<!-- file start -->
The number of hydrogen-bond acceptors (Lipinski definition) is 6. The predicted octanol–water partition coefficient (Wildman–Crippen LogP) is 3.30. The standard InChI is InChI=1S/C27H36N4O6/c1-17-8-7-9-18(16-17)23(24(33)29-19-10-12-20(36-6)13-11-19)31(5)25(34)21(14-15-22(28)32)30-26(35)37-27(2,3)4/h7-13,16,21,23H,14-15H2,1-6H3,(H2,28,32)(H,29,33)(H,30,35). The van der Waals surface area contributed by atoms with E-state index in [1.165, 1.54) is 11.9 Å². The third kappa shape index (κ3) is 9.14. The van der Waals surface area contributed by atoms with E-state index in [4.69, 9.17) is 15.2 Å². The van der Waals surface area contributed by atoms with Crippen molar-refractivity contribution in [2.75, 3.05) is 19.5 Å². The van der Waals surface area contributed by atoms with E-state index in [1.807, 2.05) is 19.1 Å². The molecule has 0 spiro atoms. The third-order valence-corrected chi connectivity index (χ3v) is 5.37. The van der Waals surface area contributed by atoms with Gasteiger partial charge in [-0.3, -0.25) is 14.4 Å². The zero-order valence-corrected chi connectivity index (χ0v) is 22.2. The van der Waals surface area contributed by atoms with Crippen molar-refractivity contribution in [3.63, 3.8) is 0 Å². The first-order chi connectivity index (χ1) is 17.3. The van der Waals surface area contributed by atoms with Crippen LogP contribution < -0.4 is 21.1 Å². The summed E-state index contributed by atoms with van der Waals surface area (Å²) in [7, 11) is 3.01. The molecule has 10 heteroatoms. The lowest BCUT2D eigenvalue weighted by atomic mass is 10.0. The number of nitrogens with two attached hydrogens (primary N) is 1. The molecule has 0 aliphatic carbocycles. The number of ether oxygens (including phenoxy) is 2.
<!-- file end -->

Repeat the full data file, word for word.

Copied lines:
The number of hydrogen-bond acceptors (Lipinski definition) is 6. The predicted octanol–water partition coefficient (Wildman–Crippen LogP) is 3.30. The standard InChI is InChI=1S/C27H36N4O6/c1-17-8-7-9-18(16-17)23(24(33)29-19-10-12-20(36-6)13-11-19)31(5)25(34)21(14-15-22(28)32)30-26(35)37-27(2,3)4/h7-13,16,21,23H,14-15H2,1-6H3,(H2,28,32)(H,29,33)(H,30,35). The van der Waals surface area contributed by atoms with E-state index in [1.165, 1.54) is 11.9 Å². The third kappa shape index (κ3) is 9.14. The van der Waals surface area contributed by atoms with E-state index in [4.69, 9.17) is 15.2 Å². The van der Waals surface area contributed by atoms with Crippen molar-refractivity contribution in [2.75, 3.05) is 19.5 Å². The van der Waals surface area contributed by atoms with E-state index in [1.807, 2.05) is 19.1 Å². The molecule has 0 spiro atoms. The third-order valence-corrected chi connectivity index (χ3v) is 5.37. The van der Waals surface area contributed by atoms with Gasteiger partial charge in [-0.3, -0.25) is 14.4 Å². The zero-order valence-corrected chi connectivity index (χ0v) is 22.2. The van der Waals surface area contributed by atoms with Crippen molar-refractivity contribution in [3.63, 3.8) is 0 Å². The first-order chi connectivity index (χ1) is 17.3. The van der Waals surface area contributed by atoms with Crippen LogP contribution < -0.4 is 21.1 Å². The summed E-state index contributed by atoms with van der Waals surface area (Å²) in [7, 11) is 3.01. The molecule has 10 heteroatoms. The lowest BCUT2D eigenvalue weighted by atomic mass is 10.0. The number of nitrogens with two attached hydrogens (primary N) is 1. The molecule has 0 aliphatic carbocycles. The number of ether oxygens (including phenoxy) is 2.